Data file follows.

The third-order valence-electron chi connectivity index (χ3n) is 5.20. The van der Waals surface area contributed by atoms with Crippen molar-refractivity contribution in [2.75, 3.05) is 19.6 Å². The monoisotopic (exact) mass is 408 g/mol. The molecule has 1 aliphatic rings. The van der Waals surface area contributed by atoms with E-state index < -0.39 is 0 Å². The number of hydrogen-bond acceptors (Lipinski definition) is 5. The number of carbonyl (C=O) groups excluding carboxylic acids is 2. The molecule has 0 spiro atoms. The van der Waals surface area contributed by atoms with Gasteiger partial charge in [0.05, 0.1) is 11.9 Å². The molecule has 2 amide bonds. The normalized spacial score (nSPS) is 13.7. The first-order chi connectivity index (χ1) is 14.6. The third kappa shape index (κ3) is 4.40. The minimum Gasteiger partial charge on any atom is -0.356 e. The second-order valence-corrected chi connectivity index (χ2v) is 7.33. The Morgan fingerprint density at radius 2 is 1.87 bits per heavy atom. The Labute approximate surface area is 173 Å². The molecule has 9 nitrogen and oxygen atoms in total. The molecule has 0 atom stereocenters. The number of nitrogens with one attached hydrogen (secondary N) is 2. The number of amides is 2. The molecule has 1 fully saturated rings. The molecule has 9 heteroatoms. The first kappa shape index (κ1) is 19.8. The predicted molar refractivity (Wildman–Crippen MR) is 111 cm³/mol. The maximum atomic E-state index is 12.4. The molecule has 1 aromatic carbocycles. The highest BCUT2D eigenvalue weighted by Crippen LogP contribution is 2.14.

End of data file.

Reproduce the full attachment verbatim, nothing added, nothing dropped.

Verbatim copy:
The third-order valence-electron chi connectivity index (χ3n) is 5.20. The van der Waals surface area contributed by atoms with Crippen molar-refractivity contribution in [2.75, 3.05) is 19.6 Å². The monoisotopic (exact) mass is 408 g/mol. The molecule has 1 aliphatic rings. The van der Waals surface area contributed by atoms with E-state index < -0.39 is 0 Å². The number of hydrogen-bond acceptors (Lipinski definition) is 5. The number of carbonyl (C=O) groups excluding carboxylic acids is 2. The molecule has 0 spiro atoms. The van der Waals surface area contributed by atoms with Gasteiger partial charge in [0.05, 0.1) is 11.9 Å². The molecule has 2 amide bonds. The normalized spacial score (nSPS) is 13.7. The first-order chi connectivity index (χ1) is 14.6. The third kappa shape index (κ3) is 4.40. The minimum Gasteiger partial charge on any atom is -0.356 e. The second-order valence-corrected chi connectivity index (χ2v) is 7.33. The Morgan fingerprint density at radius 2 is 1.87 bits per heavy atom. The Labute approximate surface area is 173 Å². The molecule has 9 nitrogen and oxygen atoms in total. The molecule has 0 atom stereocenters. The number of nitrogens with one attached hydrogen (secondary N) is 2. The number of amides is 2. The molecule has 1 fully saturated rings. The molecule has 9 heteroatoms. The first kappa shape index (κ1) is 19.8. The predicted molar refractivity (Wildman–Crippen MR) is 111 cm³/mol. The maximum atomic E-state index is 12.4. The molecule has 1 aromatic carbocycles. The highest BCUT2D eigenvalue weighted by Crippen LogP contribution is 2.14.